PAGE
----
Del. Vincent F. Callahan Jr. (R-McLean), one of Virginia’s longest-serving members of the General Assembly and chairman of the powerful state House Appropriations Committee, spent his last day as a Virginia lawmaker Wednesday, after confirming he will not run for another term this year.
Callahan, 75, of McLean, who was first elected to his seat in 1967, declined to reveal his reasons for not running for another two-year term. He said he will formally announce his decision next week.
“Fairfax is going to lose its single most significant member in the Assembly leadership,” State Sen. Ken Cuccinelli (R-37th) said. “I’ve come to respect and look to Vince as a leader.”
It was not immediately apparent who might step forward from Republican ranks to vie for Callahan’s seat, but at least two Democrats, attorney Richard Sullivan and community activist Margaret Vanderhye, both of McLean, have announced their intention to seek their party’s nomination in the June primary. Both have been especially critical of Callahan’s record on transportation.
Callahan’s decision not to run comes on the heels of a particularly bruising legislative session in Richmond during which transportation funding legislation was passed only in the final hours after weeks of political warfare.
“He [Callahan] has been there [in the Assembly] a long time,” Cuccinelli said. “I’ve been there five years, and it seems like a long time.”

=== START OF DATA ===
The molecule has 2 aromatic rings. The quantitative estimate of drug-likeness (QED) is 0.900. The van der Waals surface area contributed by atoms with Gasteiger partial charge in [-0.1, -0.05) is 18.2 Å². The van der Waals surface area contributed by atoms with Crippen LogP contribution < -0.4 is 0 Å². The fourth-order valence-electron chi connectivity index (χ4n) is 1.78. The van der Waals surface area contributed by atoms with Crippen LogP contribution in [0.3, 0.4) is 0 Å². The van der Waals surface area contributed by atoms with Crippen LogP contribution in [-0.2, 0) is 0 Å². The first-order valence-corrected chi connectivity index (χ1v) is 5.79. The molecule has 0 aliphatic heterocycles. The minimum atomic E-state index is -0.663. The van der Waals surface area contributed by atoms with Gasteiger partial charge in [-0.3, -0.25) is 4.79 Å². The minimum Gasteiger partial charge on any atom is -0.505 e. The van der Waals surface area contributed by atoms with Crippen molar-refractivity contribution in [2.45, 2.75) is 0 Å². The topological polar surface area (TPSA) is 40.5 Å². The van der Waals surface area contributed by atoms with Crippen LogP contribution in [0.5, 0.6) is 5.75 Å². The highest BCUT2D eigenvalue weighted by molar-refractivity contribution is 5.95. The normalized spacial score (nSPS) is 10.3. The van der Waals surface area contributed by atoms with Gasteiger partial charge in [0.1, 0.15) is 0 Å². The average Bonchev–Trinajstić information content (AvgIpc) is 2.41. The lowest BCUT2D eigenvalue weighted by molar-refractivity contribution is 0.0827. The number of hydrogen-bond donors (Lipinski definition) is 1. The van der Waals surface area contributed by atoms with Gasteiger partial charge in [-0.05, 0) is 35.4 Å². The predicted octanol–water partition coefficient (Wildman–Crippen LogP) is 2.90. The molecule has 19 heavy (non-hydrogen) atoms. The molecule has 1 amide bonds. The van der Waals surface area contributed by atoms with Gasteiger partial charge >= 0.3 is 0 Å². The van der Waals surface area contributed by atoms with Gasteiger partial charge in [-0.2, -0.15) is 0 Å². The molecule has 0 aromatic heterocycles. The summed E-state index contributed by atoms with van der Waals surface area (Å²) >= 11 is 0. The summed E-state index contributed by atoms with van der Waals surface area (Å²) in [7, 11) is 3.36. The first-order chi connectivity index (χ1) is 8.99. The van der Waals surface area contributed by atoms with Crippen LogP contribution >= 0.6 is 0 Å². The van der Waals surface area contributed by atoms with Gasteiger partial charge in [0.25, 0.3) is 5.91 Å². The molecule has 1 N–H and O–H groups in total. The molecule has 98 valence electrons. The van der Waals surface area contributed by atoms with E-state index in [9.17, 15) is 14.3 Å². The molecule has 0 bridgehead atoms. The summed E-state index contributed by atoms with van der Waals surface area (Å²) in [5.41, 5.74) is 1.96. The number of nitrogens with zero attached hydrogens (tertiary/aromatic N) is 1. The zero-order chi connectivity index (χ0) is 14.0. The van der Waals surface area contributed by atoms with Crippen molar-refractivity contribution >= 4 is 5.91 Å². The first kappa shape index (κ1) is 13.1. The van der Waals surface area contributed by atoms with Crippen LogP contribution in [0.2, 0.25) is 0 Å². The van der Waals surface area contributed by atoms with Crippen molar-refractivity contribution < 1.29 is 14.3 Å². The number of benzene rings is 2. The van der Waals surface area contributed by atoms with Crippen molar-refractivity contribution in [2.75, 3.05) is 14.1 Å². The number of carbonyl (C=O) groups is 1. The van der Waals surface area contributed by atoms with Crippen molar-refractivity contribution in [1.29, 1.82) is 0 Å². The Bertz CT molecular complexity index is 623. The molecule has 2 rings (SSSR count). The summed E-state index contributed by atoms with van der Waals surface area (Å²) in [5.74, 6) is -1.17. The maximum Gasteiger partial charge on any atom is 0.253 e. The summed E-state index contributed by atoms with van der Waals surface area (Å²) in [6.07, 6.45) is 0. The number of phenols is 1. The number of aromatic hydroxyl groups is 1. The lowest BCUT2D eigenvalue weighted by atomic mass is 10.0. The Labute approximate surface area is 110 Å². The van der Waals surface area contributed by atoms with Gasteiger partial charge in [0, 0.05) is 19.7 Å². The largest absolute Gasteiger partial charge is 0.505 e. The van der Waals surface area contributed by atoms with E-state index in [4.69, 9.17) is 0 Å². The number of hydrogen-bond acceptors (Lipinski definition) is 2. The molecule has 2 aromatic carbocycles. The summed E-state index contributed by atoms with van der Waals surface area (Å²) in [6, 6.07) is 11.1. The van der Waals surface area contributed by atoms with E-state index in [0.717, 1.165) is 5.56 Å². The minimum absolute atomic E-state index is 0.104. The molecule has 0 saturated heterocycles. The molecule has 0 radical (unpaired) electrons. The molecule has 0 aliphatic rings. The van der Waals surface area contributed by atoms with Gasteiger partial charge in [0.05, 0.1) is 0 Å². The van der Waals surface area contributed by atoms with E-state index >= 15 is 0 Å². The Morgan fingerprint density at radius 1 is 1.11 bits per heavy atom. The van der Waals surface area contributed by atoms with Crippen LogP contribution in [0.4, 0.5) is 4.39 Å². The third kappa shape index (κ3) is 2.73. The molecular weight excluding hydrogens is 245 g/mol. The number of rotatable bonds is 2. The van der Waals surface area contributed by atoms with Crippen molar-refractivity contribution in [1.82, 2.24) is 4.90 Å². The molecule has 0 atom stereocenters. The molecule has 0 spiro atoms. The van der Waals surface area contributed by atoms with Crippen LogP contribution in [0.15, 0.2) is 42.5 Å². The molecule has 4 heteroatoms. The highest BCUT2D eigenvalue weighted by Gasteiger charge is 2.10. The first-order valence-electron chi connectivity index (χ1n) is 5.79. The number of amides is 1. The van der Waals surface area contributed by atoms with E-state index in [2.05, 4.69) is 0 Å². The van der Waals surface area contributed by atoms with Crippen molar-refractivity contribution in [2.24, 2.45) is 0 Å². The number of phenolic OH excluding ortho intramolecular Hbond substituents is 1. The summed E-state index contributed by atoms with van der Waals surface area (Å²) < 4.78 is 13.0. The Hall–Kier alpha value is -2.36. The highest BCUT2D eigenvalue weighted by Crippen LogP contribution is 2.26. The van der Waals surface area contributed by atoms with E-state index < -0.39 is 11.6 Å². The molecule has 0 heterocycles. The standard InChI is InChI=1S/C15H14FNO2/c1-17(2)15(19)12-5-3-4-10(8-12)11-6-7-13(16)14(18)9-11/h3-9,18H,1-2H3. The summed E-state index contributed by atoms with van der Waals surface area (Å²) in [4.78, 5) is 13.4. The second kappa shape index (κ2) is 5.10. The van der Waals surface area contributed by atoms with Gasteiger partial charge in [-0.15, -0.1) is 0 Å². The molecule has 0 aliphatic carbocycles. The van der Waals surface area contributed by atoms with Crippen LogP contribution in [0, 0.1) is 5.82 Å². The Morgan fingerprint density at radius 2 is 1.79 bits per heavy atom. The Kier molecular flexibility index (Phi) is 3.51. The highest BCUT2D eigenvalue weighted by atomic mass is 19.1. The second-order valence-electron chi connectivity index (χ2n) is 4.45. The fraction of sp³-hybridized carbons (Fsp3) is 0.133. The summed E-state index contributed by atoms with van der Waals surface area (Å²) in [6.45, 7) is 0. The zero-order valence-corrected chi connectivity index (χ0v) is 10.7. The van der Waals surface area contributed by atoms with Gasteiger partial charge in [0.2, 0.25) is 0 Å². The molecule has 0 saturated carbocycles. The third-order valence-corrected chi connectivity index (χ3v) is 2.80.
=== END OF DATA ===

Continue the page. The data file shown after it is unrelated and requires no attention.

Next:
Dranesville District Supervisor Joan DuBois (R) said Monday, “This community will not realize for many years the positive benefits that it has reaped during Vince Callahan’s 40-year tenure in the Virginia legislature.”
DuBois, who termed Callahan a personal friend, detailed many of his contributions to the district, calling him, “a gentleman of the ‘old school’ who knew that partisanship had no place in efforts to improve his community.”
A retired editor and publisher, Callahan is a native of Washington, D.C. He is a graduate of Georgetown University, where he earned a bachelor’s of science degree in foreign service; he attended graduate school at American University.
Callahan served in the U.S. Marine Corps from 1950 to 1952 and as a lieutenant in the U.S. Coast Guard Reserve from 1959 to 1963. He was a Republican candidate for Congress in 1976.
After the death of his wife, Dot, in 2005, Callahan married his second wife, Yvonne Weight. He has five children from his first marriage.
Click here to view:
TURNING A PAGE — a slideshow retrospective on Vince Callahan